Getting a foreign marriage certificate stamped by the British Embassy

If you are asked for proof that your foreign marriage is recognised by the British authorities in order to use the Surinder Singh method to get your partner into the UK. i.e. The British Citizen has been asked for proof of their marriage registration in the UK to confirm that their marriage is genuine, when attempting to exercise their freedom of movement within the EU.  You hit a bit of a brick wall as the UK no longer offer this services. The only thing you can do is get a standard letter from the embassy stating that fact. If you want it personalised it apparently costs £45.

This link tells you about a saga getting the government to admit this

https://www.whatdotheyknow.com/request/standard_letter_confirming_that

This the gov being a bit more helpful

https://www.whatdotheyknow.com/request/standard_letter_confirming_that_2

and this is an example of one

https://www.gov.uk/government/uploads/system/uploads/attachment_data/file/431406/Informative_note_Marriage.pdf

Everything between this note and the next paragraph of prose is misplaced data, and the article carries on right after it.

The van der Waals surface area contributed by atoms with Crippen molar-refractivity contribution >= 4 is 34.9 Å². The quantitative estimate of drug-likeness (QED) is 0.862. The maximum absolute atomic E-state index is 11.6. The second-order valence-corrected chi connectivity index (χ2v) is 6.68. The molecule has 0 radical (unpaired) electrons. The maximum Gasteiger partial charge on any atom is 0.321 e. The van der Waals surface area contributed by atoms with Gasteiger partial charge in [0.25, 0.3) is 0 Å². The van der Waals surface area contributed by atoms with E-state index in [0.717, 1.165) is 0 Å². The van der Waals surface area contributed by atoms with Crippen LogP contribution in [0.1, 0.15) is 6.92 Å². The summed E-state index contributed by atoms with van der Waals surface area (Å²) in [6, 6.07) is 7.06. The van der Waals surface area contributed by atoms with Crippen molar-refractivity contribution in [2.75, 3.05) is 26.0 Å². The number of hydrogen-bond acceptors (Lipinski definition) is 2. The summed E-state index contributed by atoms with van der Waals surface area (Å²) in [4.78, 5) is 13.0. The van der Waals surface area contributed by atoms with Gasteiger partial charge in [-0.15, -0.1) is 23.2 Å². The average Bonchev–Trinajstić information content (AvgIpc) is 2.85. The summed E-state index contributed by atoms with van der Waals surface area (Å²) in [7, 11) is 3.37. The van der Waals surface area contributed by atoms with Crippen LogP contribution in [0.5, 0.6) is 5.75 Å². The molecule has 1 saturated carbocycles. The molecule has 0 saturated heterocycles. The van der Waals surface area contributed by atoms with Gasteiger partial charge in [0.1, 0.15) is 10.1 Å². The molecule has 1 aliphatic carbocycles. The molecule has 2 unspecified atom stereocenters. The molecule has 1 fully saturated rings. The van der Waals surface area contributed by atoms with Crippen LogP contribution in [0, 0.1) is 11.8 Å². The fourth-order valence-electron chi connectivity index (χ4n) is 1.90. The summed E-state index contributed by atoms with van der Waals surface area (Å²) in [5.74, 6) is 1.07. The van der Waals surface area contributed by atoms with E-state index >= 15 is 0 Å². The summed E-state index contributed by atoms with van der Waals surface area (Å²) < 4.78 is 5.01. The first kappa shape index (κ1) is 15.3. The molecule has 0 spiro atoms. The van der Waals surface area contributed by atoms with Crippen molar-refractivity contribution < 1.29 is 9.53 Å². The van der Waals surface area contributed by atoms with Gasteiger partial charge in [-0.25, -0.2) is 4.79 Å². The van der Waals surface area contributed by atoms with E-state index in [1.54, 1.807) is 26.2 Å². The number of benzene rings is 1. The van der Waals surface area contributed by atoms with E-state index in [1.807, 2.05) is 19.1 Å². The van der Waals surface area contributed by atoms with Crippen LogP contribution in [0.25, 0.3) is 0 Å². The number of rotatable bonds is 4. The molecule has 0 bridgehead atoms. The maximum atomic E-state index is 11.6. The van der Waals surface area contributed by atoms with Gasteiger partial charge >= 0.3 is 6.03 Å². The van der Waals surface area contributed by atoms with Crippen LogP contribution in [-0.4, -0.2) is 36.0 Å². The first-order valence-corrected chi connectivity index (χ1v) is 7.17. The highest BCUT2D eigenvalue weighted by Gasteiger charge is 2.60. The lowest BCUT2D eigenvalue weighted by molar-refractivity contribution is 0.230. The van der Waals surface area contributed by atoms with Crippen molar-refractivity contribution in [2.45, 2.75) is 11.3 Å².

This is the wording

To whom it may concern

:

Marriage in the UK is governed by separate and different legislation in England and

Wales, Scotland and Northern Ireland. None of the Register Offices in England and

Wales, Scotland and Northern Ireland issue certificates of marital status.

Only the courts in England and Wales can recognise a marriage under English and

Welsh law which has taken place in a foreign jurisdiction. Whether the court will

recognise such a marriage depends on two independent factors being satisfied

separately: the parties must have capacity to marry and they must comply with the

form of marriage. Capacity to marry is governed by the law of each party’s domicile.

The usual rule in terms of the form of marriage is that if a marriage is valid under

local law, the marriage will be recognised in English and Welsh law. If the use of the

local form of marriage is impossible, the marriage will be recognised if the marriage

is celebrated in accordance with the requirements of the English and Welsh common

law. A matter which goes to both capacity and form is consent. No marriage is valid

if, by the law of their either party’s domicile, one party does not consent to marry the

other. UK marriage certificates are not amended or updated after the couple are

divorced.

Prepared by Consular section, British Embassy